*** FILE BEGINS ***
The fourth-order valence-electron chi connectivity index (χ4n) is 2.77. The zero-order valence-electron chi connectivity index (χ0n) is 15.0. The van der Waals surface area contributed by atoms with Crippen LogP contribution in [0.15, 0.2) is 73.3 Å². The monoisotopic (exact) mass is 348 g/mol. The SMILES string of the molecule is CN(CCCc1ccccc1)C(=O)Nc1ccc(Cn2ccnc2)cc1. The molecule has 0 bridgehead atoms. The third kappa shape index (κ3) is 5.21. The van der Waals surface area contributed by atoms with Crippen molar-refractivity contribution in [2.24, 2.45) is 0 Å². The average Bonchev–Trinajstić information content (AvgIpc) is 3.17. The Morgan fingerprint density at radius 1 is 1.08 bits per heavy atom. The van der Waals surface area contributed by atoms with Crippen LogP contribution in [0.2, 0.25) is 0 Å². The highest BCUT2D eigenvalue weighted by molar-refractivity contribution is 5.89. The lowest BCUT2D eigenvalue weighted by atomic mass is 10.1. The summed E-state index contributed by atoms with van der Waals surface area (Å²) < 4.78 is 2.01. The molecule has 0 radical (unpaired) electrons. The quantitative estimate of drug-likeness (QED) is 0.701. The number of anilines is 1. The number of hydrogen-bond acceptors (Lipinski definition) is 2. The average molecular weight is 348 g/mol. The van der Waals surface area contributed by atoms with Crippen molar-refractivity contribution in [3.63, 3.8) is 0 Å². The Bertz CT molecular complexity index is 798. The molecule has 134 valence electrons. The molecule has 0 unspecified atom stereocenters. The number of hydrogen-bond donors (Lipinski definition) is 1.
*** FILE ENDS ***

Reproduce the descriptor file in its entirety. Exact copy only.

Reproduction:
The fourth-order valence-electron chi connectivity index (χ4n) is 2.77. The zero-order valence-electron chi connectivity index (χ0n) is 15.0. The van der Waals surface area contributed by atoms with Crippen LogP contribution in [0.15, 0.2) is 73.3 Å². The monoisotopic (exact) mass is 348 g/mol. The SMILES string of the molecule is CN(CCCc1ccccc1)C(=O)Nc1ccc(Cn2ccnc2)cc1. The molecule has 0 bridgehead atoms. The third kappa shape index (κ3) is 5.21. The van der Waals surface area contributed by atoms with Crippen molar-refractivity contribution in [2.24, 2.45) is 0 Å². The average Bonchev–Trinajstić information content (AvgIpc) is 3.17. The Morgan fingerprint density at radius 1 is 1.08 bits per heavy atom. The van der Waals surface area contributed by atoms with Crippen LogP contribution in [0.2, 0.25) is 0 Å². The highest BCUT2D eigenvalue weighted by molar-refractivity contribution is 5.89. The lowest BCUT2D eigenvalue weighted by atomic mass is 10.1. The summed E-state index contributed by atoms with van der Waals surface area (Å²) < 4.78 is 2.01. The molecule has 0 radical (unpaired) electrons. The quantitative estimate of drug-likeness (QED) is 0.701. The number of anilines is 1. The number of hydrogen-bond acceptors (Lipinski definition) is 2. The average molecular weight is 348 g/mol. The van der Waals surface area contributed by atoms with Crippen molar-refractivity contribution in [3.63, 3.8) is 0 Å². The Bertz CT molecular complexity index is 798. The molecule has 134 valence electrons. The molecule has 0 unspecified atom stereocenters. The number of hydrogen-bond donors (Lipinski definition) is 1.